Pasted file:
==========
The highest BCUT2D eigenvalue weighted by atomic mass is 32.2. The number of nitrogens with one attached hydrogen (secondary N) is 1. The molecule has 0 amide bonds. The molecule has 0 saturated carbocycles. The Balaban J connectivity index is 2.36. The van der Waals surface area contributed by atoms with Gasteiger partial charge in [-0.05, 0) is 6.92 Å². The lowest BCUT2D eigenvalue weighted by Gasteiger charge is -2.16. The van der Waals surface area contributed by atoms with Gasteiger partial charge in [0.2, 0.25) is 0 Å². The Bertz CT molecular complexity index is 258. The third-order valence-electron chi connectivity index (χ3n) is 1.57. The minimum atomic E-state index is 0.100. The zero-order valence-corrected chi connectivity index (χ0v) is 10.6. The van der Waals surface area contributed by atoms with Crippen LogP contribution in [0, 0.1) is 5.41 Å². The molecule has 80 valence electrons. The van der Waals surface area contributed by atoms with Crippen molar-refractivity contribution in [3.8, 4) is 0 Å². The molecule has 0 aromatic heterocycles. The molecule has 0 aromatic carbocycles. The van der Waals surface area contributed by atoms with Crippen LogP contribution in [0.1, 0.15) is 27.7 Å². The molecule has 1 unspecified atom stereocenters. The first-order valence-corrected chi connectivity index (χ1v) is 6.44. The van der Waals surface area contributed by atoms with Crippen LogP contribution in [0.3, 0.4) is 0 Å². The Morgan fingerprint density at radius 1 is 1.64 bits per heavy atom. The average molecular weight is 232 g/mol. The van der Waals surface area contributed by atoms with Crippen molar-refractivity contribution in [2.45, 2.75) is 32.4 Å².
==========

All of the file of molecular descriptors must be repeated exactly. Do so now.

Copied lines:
The highest BCUT2D eigenvalue weighted by atomic mass is 32.2. The number of nitrogens with one attached hydrogen (secondary N) is 1. The molecule has 0 amide bonds. The molecule has 0 saturated carbocycles. The Balaban J connectivity index is 2.36. The van der Waals surface area contributed by atoms with Gasteiger partial charge in [-0.05, 0) is 6.92 Å². The lowest BCUT2D eigenvalue weighted by Gasteiger charge is -2.16. The van der Waals surface area contributed by atoms with Gasteiger partial charge in [0.2, 0.25) is 0 Å². The Bertz CT molecular complexity index is 258. The third-order valence-electron chi connectivity index (χ3n) is 1.57. The minimum atomic E-state index is 0.100. The zero-order valence-corrected chi connectivity index (χ0v) is 10.6. The van der Waals surface area contributed by atoms with Crippen LogP contribution in [0, 0.1) is 5.41 Å². The molecule has 80 valence electrons. The van der Waals surface area contributed by atoms with Crippen molar-refractivity contribution in [3.8, 4) is 0 Å². The molecule has 0 aromatic heterocycles. The molecule has 0 aromatic carbocycles. The van der Waals surface area contributed by atoms with Crippen LogP contribution in [0.1, 0.15) is 27.7 Å². The molecule has 1 unspecified atom stereocenters. The first-order valence-corrected chi connectivity index (χ1v) is 6.44. The van der Waals surface area contributed by atoms with Crippen LogP contribution in [0.3, 0.4) is 0 Å². The Morgan fingerprint density at radius 1 is 1.64 bits per heavy atom. The average molecular weight is 232 g/mol. The van der Waals surface area contributed by atoms with Crippen molar-refractivity contribution in [2.45, 2.75) is 32.4 Å².